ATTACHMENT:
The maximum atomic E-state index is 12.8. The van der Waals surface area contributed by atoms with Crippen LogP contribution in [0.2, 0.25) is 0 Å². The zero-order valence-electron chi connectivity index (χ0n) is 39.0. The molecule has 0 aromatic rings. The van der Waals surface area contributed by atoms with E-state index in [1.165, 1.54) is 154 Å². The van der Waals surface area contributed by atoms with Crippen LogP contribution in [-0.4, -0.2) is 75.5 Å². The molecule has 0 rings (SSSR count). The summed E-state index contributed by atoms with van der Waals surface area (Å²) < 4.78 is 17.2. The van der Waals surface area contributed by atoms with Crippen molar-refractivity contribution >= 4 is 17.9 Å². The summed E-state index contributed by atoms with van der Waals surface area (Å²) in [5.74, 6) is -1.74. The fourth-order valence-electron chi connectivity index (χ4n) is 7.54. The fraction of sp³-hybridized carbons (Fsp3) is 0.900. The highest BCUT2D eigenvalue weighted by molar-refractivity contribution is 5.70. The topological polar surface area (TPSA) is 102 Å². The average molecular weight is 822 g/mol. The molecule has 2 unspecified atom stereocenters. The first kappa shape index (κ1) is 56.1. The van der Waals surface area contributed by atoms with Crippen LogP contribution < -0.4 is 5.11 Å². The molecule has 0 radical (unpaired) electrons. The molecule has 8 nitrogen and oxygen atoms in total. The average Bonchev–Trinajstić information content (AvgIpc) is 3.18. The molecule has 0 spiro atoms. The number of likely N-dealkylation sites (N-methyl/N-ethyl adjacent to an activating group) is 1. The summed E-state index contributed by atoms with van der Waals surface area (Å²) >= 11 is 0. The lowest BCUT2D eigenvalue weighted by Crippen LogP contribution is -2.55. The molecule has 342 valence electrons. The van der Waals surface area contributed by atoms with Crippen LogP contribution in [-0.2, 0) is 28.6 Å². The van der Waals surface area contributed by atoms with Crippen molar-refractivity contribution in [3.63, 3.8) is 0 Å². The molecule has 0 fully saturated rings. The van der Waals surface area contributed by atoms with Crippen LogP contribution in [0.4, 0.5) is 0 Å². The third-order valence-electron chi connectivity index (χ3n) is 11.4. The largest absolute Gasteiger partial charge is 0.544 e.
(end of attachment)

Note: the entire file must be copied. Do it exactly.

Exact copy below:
The maximum atomic E-state index is 12.8. The van der Waals surface area contributed by atoms with Crippen LogP contribution in [0.2, 0.25) is 0 Å². The zero-order valence-electron chi connectivity index (χ0n) is 39.0. The molecule has 0 aromatic rings. The van der Waals surface area contributed by atoms with E-state index in [1.165, 1.54) is 154 Å². The van der Waals surface area contributed by atoms with Crippen LogP contribution in [-0.4, -0.2) is 75.5 Å². The molecule has 0 rings (SSSR count). The summed E-state index contributed by atoms with van der Waals surface area (Å²) < 4.78 is 17.2. The van der Waals surface area contributed by atoms with Crippen molar-refractivity contribution >= 4 is 17.9 Å². The summed E-state index contributed by atoms with van der Waals surface area (Å²) in [5.74, 6) is -1.74. The fourth-order valence-electron chi connectivity index (χ4n) is 7.54. The fraction of sp³-hybridized carbons (Fsp3) is 0.900. The highest BCUT2D eigenvalue weighted by molar-refractivity contribution is 5.70. The topological polar surface area (TPSA) is 102 Å². The average molecular weight is 822 g/mol. The molecule has 2 unspecified atom stereocenters. The first kappa shape index (κ1) is 56.1. The van der Waals surface area contributed by atoms with Crippen LogP contribution < -0.4 is 5.11 Å². The molecule has 0 radical (unpaired) electrons. The molecule has 8 nitrogen and oxygen atoms in total. The average Bonchev–Trinajstić information content (AvgIpc) is 3.18. The molecule has 0 spiro atoms. The number of likely N-dealkylation sites (N-methyl/N-ethyl adjacent to an activating group) is 1. The summed E-state index contributed by atoms with van der Waals surface area (Å²) >= 11 is 0. The lowest BCUT2D eigenvalue weighted by Crippen LogP contribution is -2.55. The molecule has 342 valence electrons. The van der Waals surface area contributed by atoms with Crippen LogP contribution in [-0.2, 0) is 28.6 Å². The van der Waals surface area contributed by atoms with Crippen molar-refractivity contribution in [3.63, 3.8) is 0 Å². The molecule has 0 fully saturated rings. The van der Waals surface area contributed by atoms with Crippen LogP contribution in [0.4, 0.5) is 0 Å². The third-order valence-electron chi connectivity index (χ3n) is 11.4. The largest absolute Gasteiger partial charge is 0.544 e.